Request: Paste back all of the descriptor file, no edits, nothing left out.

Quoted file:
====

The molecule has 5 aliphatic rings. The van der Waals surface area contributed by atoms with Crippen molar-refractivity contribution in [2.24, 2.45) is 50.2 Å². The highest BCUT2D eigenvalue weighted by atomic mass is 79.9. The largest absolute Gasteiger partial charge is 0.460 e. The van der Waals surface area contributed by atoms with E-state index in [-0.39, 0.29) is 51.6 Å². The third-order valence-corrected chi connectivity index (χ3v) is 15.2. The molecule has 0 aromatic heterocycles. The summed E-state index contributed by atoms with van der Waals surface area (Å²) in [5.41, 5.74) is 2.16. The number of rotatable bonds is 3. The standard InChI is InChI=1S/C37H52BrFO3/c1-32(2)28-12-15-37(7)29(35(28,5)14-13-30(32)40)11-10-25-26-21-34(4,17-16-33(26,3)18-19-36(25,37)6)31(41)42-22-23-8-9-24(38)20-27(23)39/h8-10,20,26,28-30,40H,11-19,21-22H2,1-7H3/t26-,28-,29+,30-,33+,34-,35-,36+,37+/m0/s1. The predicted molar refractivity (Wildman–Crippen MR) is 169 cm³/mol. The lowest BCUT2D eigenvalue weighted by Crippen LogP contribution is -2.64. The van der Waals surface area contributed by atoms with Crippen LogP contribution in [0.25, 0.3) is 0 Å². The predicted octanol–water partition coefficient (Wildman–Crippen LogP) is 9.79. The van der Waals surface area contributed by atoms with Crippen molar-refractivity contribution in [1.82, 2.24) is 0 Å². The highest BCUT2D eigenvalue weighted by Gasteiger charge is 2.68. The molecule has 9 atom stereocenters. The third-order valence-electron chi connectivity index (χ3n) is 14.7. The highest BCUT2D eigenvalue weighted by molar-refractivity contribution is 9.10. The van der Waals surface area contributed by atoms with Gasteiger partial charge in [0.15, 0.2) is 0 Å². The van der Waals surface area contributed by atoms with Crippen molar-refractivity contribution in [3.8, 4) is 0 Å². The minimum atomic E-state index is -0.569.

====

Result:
The molecule has 5 aliphatic rings. The van der Waals surface area contributed by atoms with Crippen molar-refractivity contribution in [2.24, 2.45) is 50.2 Å². The highest BCUT2D eigenvalue weighted by atomic mass is 79.9. The largest absolute Gasteiger partial charge is 0.460 e. The van der Waals surface area contributed by atoms with E-state index in [-0.39, 0.29) is 51.6 Å². The third-order valence-corrected chi connectivity index (χ3v) is 15.2. The molecule has 0 aromatic heterocycles. The summed E-state index contributed by atoms with van der Waals surface area (Å²) in [5.41, 5.74) is 2.16. The number of rotatable bonds is 3. The standard InChI is InChI=1S/C37H52BrFO3/c1-32(2)28-12-15-37(7)29(35(28,5)14-13-30(32)40)11-10-25-26-21-34(4,17-16-33(26,3)18-19-36(25,37)6)31(41)42-22-23-8-9-24(38)20-27(23)39/h8-10,20,26,28-30,40H,11-19,21-22H2,1-7H3/t26-,28-,29+,30-,33+,34-,35-,36+,37+/m0/s1. The predicted molar refractivity (Wildman–Crippen MR) is 169 cm³/mol. The lowest BCUT2D eigenvalue weighted by Crippen LogP contribution is -2.64. The van der Waals surface area contributed by atoms with Crippen LogP contribution in [0.25, 0.3) is 0 Å². The predicted octanol–water partition coefficient (Wildman–Crippen LogP) is 9.79. The van der Waals surface area contributed by atoms with Crippen molar-refractivity contribution in [1.82, 2.24) is 0 Å². The highest BCUT2D eigenvalue weighted by Gasteiger charge is 2.68. The molecule has 9 atom stereocenters. The third-order valence-electron chi connectivity index (χ3n) is 14.7. The highest BCUT2D eigenvalue weighted by molar-refractivity contribution is 9.10. The van der Waals surface area contributed by atoms with Gasteiger partial charge in [0.15, 0.2) is 0 Å². The van der Waals surface area contributed by atoms with Crippen molar-refractivity contribution in [3.8, 4) is 0 Å². The minimum atomic E-state index is -0.569.